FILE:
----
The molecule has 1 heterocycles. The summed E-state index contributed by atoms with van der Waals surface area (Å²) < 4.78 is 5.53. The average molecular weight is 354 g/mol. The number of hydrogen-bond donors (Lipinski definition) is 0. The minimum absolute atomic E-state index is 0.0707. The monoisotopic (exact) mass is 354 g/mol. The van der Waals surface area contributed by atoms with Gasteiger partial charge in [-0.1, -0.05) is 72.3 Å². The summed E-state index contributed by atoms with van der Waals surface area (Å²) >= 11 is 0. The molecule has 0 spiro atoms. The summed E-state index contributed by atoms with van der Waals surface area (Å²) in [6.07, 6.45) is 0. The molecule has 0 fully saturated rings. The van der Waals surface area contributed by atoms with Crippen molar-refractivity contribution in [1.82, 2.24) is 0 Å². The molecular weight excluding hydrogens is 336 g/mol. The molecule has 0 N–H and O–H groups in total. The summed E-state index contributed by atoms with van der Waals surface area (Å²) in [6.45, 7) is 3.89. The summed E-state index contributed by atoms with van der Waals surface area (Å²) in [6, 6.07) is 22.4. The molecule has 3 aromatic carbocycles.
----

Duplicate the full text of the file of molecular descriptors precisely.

The molecule has 1 heterocycles. The summed E-state index contributed by atoms with van der Waals surface area (Å²) < 4.78 is 5.53. The average molecular weight is 354 g/mol. The number of hydrogen-bond donors (Lipinski definition) is 0. The minimum absolute atomic E-state index is 0.0707. The monoisotopic (exact) mass is 354 g/mol. The van der Waals surface area contributed by atoms with Gasteiger partial charge in [-0.1, -0.05) is 72.3 Å². The summed E-state index contributed by atoms with van der Waals surface area (Å²) >= 11 is 0. The molecule has 0 spiro atoms. The summed E-state index contributed by atoms with van der Waals surface area (Å²) in [6.07, 6.45) is 0. The molecule has 0 fully saturated rings. The van der Waals surface area contributed by atoms with Crippen molar-refractivity contribution in [1.82, 2.24) is 0 Å². The molecular weight excluding hydrogens is 336 g/mol. The molecule has 0 N–H and O–H groups in total. The summed E-state index contributed by atoms with van der Waals surface area (Å²) in [6.45, 7) is 3.89. The summed E-state index contributed by atoms with van der Waals surface area (Å²) in [6, 6.07) is 22.4. The molecule has 3 aromatic carbocycles.